Most mint plants have square stems, with leaves held in opposite pairs. They are often downy with a serrated margin, with a variable leaf shape and colours ranging from green to purple. The flowers are usually white to purple and present in false whorls or verticillaster or false whorl. The corolla is usually two lipped and has 4 lobes, with the upper lobe usually the largest.

Mint plants come from across the globe and will grow in most climates, including a wide range of regions across Australia. Some are annual varieties, but in cool climate zones perennial mints may best be treated as annuals and replaced each year. Generally they have high water requirements and prefer rich soils. Mint is grown commercially in Tasmania due to the ideal conditions of long summer days in high altitudes, where temperatures average 25C during the day to 15C at night. Ideal conditions usually require full sun, but part shade may be necessary as temperatures increase in warm summer regions.

Most mints have a history of traditional medicinal or herbal use for fevers, headaches and minor ailments. These plants are often used as a digestive aid in the form or herbal tea. The essential oil is also antiseptic and may be toxic in very high doses. They should be avoided by pregnant women and must not be given, or placed next to the face of babies and young children, due to the potential for breathing difficulties associated with menthol.

Mint hybridizes very easily, so there are many varieties available to suit any garden. In fact, if you have mixed plants some may hybridize in your own garden. The most popular choices are Spearmint, Peppermint and Applemint. However, many varieties in our collection, such as Ginger Mint, Eau de Cologne, Chocolate Mint and many others are also becoming well known.

Growing Conditions

Moroccan Mint is a hardy herb to have in the garden and it does well in dappled shade. It will grow in full sun, but has a preference for more shaded positions. It has medium water needs and suits a range of soil types. It is reasonably frost tolerant.

Culinary Uses

Moroccan Mint is a staple in many kitchens and fulfills many of the common mint uses due to its excellent flavour. It has a clean mint flavour and scent lending itself to many applications, particularly mint sauce. It is particularly good with cucumber, peas carrots, potato salad and yoghurt. As noted above, the beverage Moroccan Tea is prepared in combination with Moroccan Mint, green tea and sugar.

Medicinal Uses

Moroccan Mint has similar properties to Spearmint and its hybrids, so it may be used in the same manner for herbal remedies. However, other uses include use as breath freshener, a throat gargle, to ease headaches by rubbing leaves on the temple, insect repellent if rubbed on skin, and as a treatment for Irritable Bowel Syndrome and as a general digestive aid.

Other Uses

Moroccan Mint is a useful companion plant for pepper or capsicum plants and tomatoes, disguising their scent with the strong mint aroma. They may also enhance the flavour of the vegetables.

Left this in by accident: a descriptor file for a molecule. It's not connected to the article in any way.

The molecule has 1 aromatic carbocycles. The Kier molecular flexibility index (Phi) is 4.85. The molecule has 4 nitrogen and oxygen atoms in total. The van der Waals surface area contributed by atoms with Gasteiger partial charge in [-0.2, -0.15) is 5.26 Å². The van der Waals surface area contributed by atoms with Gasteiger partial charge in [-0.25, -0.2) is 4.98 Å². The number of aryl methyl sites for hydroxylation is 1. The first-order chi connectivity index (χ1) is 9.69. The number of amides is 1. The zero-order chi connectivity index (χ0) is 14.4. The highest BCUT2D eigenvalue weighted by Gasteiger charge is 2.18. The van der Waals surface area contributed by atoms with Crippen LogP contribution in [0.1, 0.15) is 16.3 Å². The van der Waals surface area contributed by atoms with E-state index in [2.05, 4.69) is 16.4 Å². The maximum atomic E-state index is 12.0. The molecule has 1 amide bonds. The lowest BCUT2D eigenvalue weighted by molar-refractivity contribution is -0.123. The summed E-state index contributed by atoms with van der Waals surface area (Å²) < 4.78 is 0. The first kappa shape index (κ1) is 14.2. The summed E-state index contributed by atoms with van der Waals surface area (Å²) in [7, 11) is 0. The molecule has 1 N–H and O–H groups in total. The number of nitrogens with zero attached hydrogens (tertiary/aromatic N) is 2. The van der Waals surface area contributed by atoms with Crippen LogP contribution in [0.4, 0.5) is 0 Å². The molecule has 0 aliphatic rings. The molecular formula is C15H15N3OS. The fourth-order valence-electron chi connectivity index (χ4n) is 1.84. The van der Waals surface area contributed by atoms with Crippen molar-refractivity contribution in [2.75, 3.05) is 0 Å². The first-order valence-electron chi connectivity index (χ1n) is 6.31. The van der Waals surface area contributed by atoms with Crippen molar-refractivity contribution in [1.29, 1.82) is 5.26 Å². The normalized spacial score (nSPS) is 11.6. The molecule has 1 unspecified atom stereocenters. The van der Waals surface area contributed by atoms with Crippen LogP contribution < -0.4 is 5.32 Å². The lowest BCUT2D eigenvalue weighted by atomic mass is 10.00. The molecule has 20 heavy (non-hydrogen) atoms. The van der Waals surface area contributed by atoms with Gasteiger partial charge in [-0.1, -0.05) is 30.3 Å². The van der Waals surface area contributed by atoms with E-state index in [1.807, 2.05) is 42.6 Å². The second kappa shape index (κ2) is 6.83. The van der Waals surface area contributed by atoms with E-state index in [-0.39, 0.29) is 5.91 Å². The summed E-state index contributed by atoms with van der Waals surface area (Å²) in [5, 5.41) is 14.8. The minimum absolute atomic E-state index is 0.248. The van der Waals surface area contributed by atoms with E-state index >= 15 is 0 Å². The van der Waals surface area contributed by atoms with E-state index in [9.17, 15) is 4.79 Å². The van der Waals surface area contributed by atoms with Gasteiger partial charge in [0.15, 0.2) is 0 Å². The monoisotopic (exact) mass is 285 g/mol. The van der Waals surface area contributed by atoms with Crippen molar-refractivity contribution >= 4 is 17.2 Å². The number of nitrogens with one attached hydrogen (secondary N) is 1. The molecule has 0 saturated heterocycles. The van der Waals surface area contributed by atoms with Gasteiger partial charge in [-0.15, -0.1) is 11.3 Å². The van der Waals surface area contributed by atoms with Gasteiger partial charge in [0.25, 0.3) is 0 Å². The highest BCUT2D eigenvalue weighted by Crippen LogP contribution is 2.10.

Mint Plant Varieties: Types Of Mint For The Garden

Mint is a fast-growing, aromatic herb plant in the Mentha genus. There are literally hundreds of mint plant varieties and far too many to name here. However, a number of these mint types are commonly grown in the garden. Keep reading for information on how to grow some of these different varieties of mint.

Growing Different Mint Plant Varieties

Most types of mint require the same, or similar, growing conditions. They like full sun to partial shade and most prefer moist but well-draining soil.

Another aspect that most mint types have in common is their invasive tendency. Therefore, regardless of the types of mint grown, care should be taken in keeping these plants under control — preferably with the use of containers.

In addition to their invasiveness, consideration must also be given to spacing when growing various mint plant varieties in the garden. Different mint types should be planted as far apart as possible — like opposite ends of the garden. Why? True mint varieties are known to cross pollinate with other types of mint when planted within close proximity. This can result in characteristics from different mint types to appear in one plant, leading to the loss of the plant’s integrity with unfavorable scents or flavors.

Choosing Mint Plant Varieties

Each mint variety has its own flavor or scent, though some may be similar. Most, however, vary greatly between mint types. Be sure the type you choose not only is well suited to your growing region, but also its intended use in the garden.

Not all mint varieties are used for culinary purposes. Some are better utilized for their aromatic properties or aesthetic appearances while others, like field mint, are normally treated as medicinal plants.

Types of Mint for the Garden

Listed below are some of the more commonly grown varieties of mint for the garden:

  • Peppermint
  • Spearmint
  • Pineapple mint
  • Apple mint (Woolly mint)